My grandfather was a passionate home cook. You might not think that odd today, but in the rural Deep South of the Depression era, the kitchen was a woman’s province; men cooked at home only out of necessity. In my grandparents’ household, however, it was MaMa who did that. She was a good cook and an exceptional baker, but she cooked because she had to.
Granddaddy, on the other hand, loved every aspect of bringing food to the table. A farmer in his early life and a butcher from the time my mother was a little girl, the only thing that gave him more pleasure than growing things in his garden or carefully selecting and hand-cutting a piece of prime meat was bringing those things to perfection in the pot.
MaMa did most of the weekday cooking, but Sundays were Granddaddy’s day in the kitchen. An early riser by nature and poster boy for the Psalm “I was glad when they said we will go into the Lord’s House”, it was no time for him to sleep in. He was up before the sun, making breakfast and getting the big midday dinner started before time for church.
When the main dish was pot roast, it would often be in the oven before the rest of us were up, and we’d wake to its aroma mingling with that of fat patties of his homemade sausage sizzling in a pan.
He learned to make pot roast from his mother, who, being a farm-wife solidly rooted in the nineteenth century, would never have allowed so much as a bottle of store-bought ketchup within a mile of her kitchen. Granddaddy, on the other hand, readily embraced the bottled sauces on the shelf at his store, and loved to experiment with them.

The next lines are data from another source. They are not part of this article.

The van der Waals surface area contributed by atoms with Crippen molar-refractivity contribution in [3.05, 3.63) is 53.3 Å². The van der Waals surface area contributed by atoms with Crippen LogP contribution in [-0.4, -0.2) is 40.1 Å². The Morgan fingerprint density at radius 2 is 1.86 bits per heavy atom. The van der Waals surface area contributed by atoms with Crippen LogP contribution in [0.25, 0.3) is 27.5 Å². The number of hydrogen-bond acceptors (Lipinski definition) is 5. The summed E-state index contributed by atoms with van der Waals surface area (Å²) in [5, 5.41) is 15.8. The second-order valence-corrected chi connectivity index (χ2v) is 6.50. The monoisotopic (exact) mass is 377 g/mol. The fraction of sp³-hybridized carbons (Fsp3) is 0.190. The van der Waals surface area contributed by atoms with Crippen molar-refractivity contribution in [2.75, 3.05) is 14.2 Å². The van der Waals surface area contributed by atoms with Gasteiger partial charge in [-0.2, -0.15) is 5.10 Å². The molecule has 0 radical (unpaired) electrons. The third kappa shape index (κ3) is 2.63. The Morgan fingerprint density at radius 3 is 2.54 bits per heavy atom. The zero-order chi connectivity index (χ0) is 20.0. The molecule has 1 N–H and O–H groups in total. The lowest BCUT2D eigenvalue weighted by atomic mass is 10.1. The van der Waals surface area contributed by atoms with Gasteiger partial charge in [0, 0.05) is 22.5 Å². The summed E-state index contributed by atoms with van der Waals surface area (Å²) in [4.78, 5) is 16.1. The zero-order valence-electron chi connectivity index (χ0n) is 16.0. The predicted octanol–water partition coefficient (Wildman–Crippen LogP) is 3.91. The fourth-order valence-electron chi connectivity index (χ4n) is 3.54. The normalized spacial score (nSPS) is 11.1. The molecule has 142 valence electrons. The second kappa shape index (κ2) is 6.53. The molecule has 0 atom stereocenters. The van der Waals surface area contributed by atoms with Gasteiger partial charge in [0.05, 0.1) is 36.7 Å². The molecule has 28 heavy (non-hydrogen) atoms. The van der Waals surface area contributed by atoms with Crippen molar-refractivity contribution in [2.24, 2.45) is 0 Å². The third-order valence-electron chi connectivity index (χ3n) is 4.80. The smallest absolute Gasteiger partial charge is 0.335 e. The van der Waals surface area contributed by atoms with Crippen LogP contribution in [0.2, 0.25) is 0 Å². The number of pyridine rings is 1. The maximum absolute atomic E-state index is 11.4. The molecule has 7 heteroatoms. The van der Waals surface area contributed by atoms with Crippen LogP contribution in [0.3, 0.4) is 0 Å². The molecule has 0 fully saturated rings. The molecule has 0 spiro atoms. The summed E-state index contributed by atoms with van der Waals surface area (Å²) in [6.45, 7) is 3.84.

Granddaddy’s Pot Roast
1 tablespoon bacon drippings (preferred), rendered beef fat, or unsalted butter
3 pounds boneless chuck roast or 5 pounds bone-in roast
Salt and whole black pepper in a peppermill
About 2 cups beef broth or water
2 large yellow onions, trimmed, peeled, and thinly sliced
1 tablespoon Worcestershire sauce
1 tablespoon unbleached, all-purpose flour
Position a rack in the center of the oven and preheat the oven to 300-325° F. and fit a covered roaster or Dutch oven with a roasting rack. In a cast iron skillet, melt the fat over medium heat and when it is quite hot, brown the meat thoroughly on all sides. Remove the beef and season well with salt and pepper. Deglaze the skillet with broth or water and pour it into a covered roaster or Dutch oven. Turn off the heat.
Cover the roasting rack with half the onions. Place the beef over them and sprinkle it with Worcestershire. Cover it with the onions and sprinkle them with a little more salt, pepper and Worcestershire. Cover tightly and bake until the beef is almost falling-apart tender, about 3 hours.
Remove the meat to a platter and let it rest, covered, at least 15 minutes. Skim off the excess fat from the pan juices, reserving 2 tablespoons. Warm the reserved fat in the browning skillet over medium heat. Stir in the flour, and cook, stirring constantly, until smooth and lightly browned. Gradually stir in the pan juices, bring to a simmer, and simmer, stirring frequently, until thickened about 4 minutes. Adjust the seasoning and pour it into a warm sauceboat.
Take the onions off the top of the roast, slice, and arrange it on a platter. Drizzle it with some of the gravy and scatter the onions over it. Serve warm, passing the remaining gravy separately.
Damon Lee Fowler is a culinary historian and author of six cookbooks, including Classical Southern Cooking, Damon Lee Fowler’s New Southern Baking, and The Savannah Cookbook. His work has also appeared in Food & Wine, Bon Appetit, and Relish. He lives and eats in Savannah, Georgia.
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